Sports

A catfishing scandal rocked Lakers Twitter and left a lot of unanswered questions

Lakers fans were worried. Vivian, the super fan they knew from Twitter, was missing somewhere in Los Angeles and nobody had a lead on her whereabouts. To make matters worse nobody knew what her hair currently looked like, a product of a wig she was likely wearing due to her leukemia treatment. Some searched the streets, others amplified the message to find her, even Markieff Morris of the Lakers tweeted out info, trying to assist in the search.

Hours later, news emerged that she’d been found. There was a collective sigh of relief, but while exhaling people started questioning about what happened. Questions became doubts, an investigation, and now the entire fanbase is convinced they’ve been catfished by a man pretending to be Vivian, and potentially aided by a podcaster trying to make a name for himself.

We’re left with one of the most-bizarre catfishing stories in sports since Manti T’eo.

Who is Vivian Flores?

Vivian Flores joined Twitter in 2009 and steadily built a following on the platform giving her analysis of the Lakers. It wasn’t until 2020 when the account grew exponentially following Kobe Bryant’s death, with Vivian telling fans she was at the Staples Center for Bryant’s memorial, and how it evoked the same feelings of loss as when her father died. Fans followed along as she revealed she had leukemia, sending their wishes as a speedy recovery — but above all else Vivian didn’t want to focus on her illness, but rather the Lakers, the team she loved so much.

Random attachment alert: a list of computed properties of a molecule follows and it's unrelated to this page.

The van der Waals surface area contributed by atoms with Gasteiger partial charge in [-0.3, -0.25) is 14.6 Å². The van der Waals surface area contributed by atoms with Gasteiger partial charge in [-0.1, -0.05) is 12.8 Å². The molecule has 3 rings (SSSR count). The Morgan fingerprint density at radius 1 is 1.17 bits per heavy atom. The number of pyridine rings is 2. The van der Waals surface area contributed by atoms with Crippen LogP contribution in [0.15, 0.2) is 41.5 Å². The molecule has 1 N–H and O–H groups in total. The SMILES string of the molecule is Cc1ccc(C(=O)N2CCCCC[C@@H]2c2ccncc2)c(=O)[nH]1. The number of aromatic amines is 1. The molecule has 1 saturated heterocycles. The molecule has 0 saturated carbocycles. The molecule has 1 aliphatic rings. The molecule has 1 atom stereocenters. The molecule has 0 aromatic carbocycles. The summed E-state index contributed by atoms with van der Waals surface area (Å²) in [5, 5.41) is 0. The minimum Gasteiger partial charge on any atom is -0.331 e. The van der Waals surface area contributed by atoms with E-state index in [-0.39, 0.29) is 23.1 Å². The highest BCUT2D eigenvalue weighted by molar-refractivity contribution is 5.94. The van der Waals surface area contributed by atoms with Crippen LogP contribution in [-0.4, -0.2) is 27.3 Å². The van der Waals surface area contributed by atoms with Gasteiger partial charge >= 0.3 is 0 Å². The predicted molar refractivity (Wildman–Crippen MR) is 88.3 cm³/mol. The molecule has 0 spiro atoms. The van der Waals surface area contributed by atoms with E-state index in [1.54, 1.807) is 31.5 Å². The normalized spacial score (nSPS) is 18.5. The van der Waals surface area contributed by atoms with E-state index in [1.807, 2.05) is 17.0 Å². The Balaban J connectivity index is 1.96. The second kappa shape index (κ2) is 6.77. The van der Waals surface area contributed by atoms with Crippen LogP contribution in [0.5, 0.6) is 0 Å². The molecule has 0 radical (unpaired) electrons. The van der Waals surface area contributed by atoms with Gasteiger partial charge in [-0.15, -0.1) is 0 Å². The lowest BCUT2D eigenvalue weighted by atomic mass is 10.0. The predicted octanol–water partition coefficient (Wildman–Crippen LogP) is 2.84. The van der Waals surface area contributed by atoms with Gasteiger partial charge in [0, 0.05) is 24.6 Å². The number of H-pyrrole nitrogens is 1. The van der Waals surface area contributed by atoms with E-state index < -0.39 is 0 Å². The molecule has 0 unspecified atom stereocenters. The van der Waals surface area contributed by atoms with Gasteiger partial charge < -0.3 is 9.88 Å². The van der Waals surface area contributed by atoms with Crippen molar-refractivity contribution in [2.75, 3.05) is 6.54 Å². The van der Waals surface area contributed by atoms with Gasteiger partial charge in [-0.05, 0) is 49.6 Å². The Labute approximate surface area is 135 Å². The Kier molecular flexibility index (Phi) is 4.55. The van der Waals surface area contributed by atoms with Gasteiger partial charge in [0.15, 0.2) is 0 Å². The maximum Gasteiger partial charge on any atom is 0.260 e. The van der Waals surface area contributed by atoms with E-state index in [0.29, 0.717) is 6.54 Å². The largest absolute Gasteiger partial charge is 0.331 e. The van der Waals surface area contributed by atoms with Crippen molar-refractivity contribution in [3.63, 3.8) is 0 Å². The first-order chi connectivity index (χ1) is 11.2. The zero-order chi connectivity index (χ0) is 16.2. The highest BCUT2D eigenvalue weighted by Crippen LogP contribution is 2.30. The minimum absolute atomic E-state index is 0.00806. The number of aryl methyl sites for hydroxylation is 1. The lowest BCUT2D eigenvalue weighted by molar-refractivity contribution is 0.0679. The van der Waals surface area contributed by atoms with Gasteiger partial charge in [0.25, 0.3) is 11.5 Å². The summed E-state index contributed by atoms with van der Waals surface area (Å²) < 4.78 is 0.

Fans identified with the emotion, and the strong takes about the team. Her account, @butterfly_424 started to blow up and amassed 16.2K followers. This led to Vivian developing a working relationship with podcaster Josh Toussaint, who asked her to co-host the “Laker Point Podcast.” Her following, paired with the podcast led many to consider Vivian a must-follow on game nights to get her take on performances.

Now here’s where it gets complicated …

People knew Vivian, but nobody had met her in real life. There were plenty of plans and empty promises for meetups at games, but Covid appeared to be the perfect foil to ensuring nobody ever met the podcaster in real life. Even Toussaint, Vivan’s co-host claims he never met her in person — but in hosting a show together there was never really a doubt that Vivian was real, and was the woman posting photos of herself repping the Lakers.

Everything changed in the early hours of April 19 when Toussaint posted (in a now-deleted tweet) that Vivian was missing, seeking details on her whereabouts. Dozens of people followed along, all in an effort to find Vivian.

It went so far that Toussaint claimed the Lakers were trying to help find her as well, posting the screenshot of a DM with the team’s account.

A few short hours later Toussaint posted that Vivian had been found and that she was safe. Many were relieved, but some felt like the whole situation was a little too odd. One of the biggest Lakers fans on Twitter had vanished for a few hours, concern for her went viral, got so big that it couldn’t be controlled. then Vivian reappeared as quickly as she left.

Everything felt so convenient that internet sleuths started digging though everything related to Vivian, and that’s when things got weird.

Another prominent Lakers fan on Twitter, @itskingsbruh claimed that he has been dating Vivian before learning he’d been catfished. This began the discussion of whether Vivian was real. Soon people noticed things.